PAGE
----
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So, do you have an employee handbook? No? Are you thinking – it’s too corporate and we’re much more casual. Well then, make sure it’s not too corporate-y. But I think it’s a good idea for you to have a handbook. It lays out the guidelines around how the company and the team member will interact; provides valuable information on company policies; and gives your team information on how to approach any concerns they may have. And last, but certainly not least, it will probably be the first document your attorney will ask for if you ever find yourself in a position where you need them to defend you.
So, handbook – good idea. Oh, and make sure you take a look at it (or have your HR rep or employment attorney take a look at it) each year. You need to be sure it’s kept up to date.
Let’s talk a second about dealing with performance issues. This is a really big one. It’s so easy to try to overlook poor performance – either because the person is good at other parts of their job, or you just don’t want to deal with the confrontation and conflict.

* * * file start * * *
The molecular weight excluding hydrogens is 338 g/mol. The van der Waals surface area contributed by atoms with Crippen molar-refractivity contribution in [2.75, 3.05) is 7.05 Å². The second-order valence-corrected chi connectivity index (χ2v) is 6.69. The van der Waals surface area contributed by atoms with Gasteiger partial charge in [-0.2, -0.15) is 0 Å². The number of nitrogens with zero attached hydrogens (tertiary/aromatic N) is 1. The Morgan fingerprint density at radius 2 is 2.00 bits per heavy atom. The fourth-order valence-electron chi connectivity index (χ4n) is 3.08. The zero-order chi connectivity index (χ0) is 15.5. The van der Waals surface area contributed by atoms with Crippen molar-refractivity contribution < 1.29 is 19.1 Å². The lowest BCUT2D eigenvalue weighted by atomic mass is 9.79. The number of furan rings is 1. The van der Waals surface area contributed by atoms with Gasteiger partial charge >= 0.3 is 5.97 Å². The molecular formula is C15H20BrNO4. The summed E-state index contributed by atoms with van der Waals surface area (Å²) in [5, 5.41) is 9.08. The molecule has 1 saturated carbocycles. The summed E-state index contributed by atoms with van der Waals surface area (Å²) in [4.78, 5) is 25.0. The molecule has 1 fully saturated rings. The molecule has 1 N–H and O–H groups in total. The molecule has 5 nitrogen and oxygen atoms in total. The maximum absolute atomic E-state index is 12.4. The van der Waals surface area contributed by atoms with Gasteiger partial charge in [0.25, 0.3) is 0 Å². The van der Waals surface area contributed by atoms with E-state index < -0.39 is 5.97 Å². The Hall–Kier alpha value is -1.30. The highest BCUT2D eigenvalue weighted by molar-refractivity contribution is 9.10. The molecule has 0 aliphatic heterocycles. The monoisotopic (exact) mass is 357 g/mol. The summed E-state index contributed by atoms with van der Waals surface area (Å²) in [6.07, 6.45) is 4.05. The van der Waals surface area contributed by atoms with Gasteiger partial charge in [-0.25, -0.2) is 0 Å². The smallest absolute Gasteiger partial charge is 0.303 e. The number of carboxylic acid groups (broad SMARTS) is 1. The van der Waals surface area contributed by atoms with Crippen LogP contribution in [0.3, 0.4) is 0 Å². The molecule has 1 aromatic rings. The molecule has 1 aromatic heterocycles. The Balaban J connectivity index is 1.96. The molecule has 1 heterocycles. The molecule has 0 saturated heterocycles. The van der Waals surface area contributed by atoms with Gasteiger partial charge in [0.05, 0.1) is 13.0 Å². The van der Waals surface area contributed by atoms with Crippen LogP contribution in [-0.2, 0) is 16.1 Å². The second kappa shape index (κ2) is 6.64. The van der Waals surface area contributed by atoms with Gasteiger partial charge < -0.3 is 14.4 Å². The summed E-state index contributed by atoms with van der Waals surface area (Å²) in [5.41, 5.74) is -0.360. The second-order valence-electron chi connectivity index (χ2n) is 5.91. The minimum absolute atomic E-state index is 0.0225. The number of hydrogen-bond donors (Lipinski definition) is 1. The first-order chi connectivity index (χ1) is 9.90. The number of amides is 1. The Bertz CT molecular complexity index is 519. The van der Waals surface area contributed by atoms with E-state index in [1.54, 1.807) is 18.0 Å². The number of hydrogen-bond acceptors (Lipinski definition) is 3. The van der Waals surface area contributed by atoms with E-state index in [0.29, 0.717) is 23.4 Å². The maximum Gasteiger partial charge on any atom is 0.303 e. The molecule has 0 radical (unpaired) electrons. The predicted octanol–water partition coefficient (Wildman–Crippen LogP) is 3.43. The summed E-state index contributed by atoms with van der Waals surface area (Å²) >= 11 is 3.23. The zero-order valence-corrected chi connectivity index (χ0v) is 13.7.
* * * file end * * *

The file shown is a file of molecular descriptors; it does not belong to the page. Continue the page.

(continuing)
Well, I’ll tell you – pay now, or pay later. And if it’s later – you’ll pay much more.
When you let poor performance drag on without addressing it, in addition to a whole host of other things, you are sending a message to the team – and it’s the wrong message. You’re telling them you aren’t going to hold people accountable, or to the standards of the company. That’s a really bad message.
And besides, eventually things are bound to get so bad, and you become so frustrated, that you have to deal with things. And by that time, you just want to start firing people. So take my advice, don’t let these things sit and fester. Be proactive, deal with poor performance as soon as you see a pattern emerging. Be fair, but firm.
OK, those are some (but not all) of the HR mistakes we Entrepreneurs can make. It may sound like a maze of challenges, but you don’t have to figure this stuff out all by yourself. Reach out to an HR professional or an employment attorney – they’ll be happy to help. And they’ll help prevent problems down the road.